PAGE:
Justice only served when it is just

Published 12:00 am Saturday, April 18, 2015

Martin Richards was a happy 8-year-old, cheering on runners in the Boston Marathon two years ago when a bomb exploded, ending his life.

Martin’s little sister, Jane, then 7, lost a leg. His mother was blinded in one eye. His father took burning shrapnel in his legs, and his eardrums were perforated. Martin’s older brother, Henry, then 9, witnessed the gruesome scene.

So it was shocking to many when Martin Richards’ parents asked prosecutors not to pursue the death penalty for Dzhokhar Tsarnaev, recently convicted of 30 counts against him in connection with the bombing, which killed three people and wounded 264.

“We are in favor of and would support the Department of Justice in taking the death penalty off the table in exchange for the defendant spending the rest of his life in prison without any possibility of release and waiving all of his rights to appeal,” they wrote.

Their convincing argument was not in opposition to the death penalty, per se, but against what the death penalty would mean for them: endless appeals forcing them to relive the tragedy over and over.

When prosecutors put Mr. Richards on the stand in the first phase of the trial, they had the medical examiner describe in detail what the bomb did to the Richards’ youngest son. They even showed the jury the burned clothes the 8-year-old was wearing that day.

Surely, the Richards have suffered a horror no parent should ever face – watching the violent death of a child, not to mention living every day of the rest of their lives with personal, physical reminders.

To give Tasarnaev the death penalty would be cruel and unusual punishment for the Richards family, forcing them and the 260 other victims to revisit the carnage of that day over and over again.

When I read about the Richards family this week, I couldn’t help thinking of other cases. The Richard family’s reaction was not unlike the reaction of my friend Debra, whose father was murdered right here in Covington County. She didn’t want the state to seek the death penalty.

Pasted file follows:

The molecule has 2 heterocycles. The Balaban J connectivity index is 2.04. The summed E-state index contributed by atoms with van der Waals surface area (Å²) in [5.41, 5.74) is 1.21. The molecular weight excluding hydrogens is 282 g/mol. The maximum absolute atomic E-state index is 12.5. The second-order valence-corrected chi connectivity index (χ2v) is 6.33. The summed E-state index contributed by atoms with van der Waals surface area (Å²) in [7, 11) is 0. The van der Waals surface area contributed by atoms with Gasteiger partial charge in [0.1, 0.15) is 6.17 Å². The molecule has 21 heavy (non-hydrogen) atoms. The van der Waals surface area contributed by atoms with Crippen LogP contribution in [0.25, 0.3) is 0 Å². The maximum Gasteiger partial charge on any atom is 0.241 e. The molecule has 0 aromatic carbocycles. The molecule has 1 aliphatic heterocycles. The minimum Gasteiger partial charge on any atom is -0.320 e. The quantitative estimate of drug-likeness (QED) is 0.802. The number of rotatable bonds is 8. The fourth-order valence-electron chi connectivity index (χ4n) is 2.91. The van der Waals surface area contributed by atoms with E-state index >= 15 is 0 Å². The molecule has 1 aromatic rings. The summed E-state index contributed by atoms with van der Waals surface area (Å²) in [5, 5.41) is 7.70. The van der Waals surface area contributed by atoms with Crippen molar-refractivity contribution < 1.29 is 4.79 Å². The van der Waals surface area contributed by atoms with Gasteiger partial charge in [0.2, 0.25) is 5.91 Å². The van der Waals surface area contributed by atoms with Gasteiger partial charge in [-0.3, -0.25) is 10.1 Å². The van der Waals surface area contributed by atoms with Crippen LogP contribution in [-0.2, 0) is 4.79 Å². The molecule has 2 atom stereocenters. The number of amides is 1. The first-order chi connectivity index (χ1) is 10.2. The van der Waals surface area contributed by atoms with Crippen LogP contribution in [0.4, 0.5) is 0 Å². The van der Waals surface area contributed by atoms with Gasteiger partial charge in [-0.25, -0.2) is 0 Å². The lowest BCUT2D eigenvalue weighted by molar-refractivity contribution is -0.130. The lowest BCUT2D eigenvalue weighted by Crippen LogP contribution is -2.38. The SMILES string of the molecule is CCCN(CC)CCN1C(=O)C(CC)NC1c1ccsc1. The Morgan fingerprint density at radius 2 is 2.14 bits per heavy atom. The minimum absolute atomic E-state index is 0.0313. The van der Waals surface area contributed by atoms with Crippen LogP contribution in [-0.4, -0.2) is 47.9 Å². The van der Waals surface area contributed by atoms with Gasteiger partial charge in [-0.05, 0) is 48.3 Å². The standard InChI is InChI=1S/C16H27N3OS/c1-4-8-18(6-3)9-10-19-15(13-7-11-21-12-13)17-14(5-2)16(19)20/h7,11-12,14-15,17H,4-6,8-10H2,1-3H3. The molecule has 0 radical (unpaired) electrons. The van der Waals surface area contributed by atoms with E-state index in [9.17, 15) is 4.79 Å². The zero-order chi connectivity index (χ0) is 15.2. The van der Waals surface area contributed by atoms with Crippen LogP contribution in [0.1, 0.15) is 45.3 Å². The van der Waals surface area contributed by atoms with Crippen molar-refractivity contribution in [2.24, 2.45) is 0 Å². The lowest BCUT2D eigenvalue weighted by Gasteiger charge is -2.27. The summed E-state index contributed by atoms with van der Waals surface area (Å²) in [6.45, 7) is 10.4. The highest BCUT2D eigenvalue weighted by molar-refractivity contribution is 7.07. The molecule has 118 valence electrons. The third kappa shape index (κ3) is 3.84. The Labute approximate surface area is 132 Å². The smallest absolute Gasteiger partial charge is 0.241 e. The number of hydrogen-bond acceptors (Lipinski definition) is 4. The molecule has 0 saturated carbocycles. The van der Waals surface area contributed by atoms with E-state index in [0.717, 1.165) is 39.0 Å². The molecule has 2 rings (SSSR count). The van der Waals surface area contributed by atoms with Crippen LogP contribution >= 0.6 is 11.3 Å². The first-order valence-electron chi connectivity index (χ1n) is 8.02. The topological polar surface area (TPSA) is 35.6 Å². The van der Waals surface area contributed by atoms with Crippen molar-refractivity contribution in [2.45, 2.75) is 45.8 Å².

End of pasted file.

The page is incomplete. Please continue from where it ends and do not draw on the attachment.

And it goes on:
“What good would it do,” she pondered. She didn’t want to spend the rest of her life attending appeals hearings.

And it was not totally foreign to the position my own father took when a higher court found that a man who killed one of his closest friends, and intended also to kill him, had been unjustly sentenced to the death penalty, and was eventually resentenced to life in prison.

“If I thought it would bring my friend back to his children and grandchildren, I’d flip the switch myself,” he wrote.

Just Thursday, a man who had been on death row in Alabama for more than 15 years was freed in a plea deal in which he plead guilty to aiding and abetting murder, and walked free for time served. He won a new trial after a judge documented numerous errors and abuses in his first trial, and indicated there was serious doubt about his guilt. Prosecutors were preparing for a retrial when the plea deal was reach.

Mobile County Circuit Judge Sarah Stewart advised the man that he should recognized God’s grace, and resist the temptation to be bitter.

From the bench, Judge Stewart expressed sympathy to the victim’s family.

“I realize that you may leave here today feeling justice was not served,” she said. “But I want you to understand that justice is only served when it is just.”

I wonder, sometimes, when we demand our pound of flesh, if we are truly delivering justice to victims.

Surely, forcing the Richards family to relive their trauma one split second more than they have to would not be the just thing to do. Surely, the same must also be true for other victims.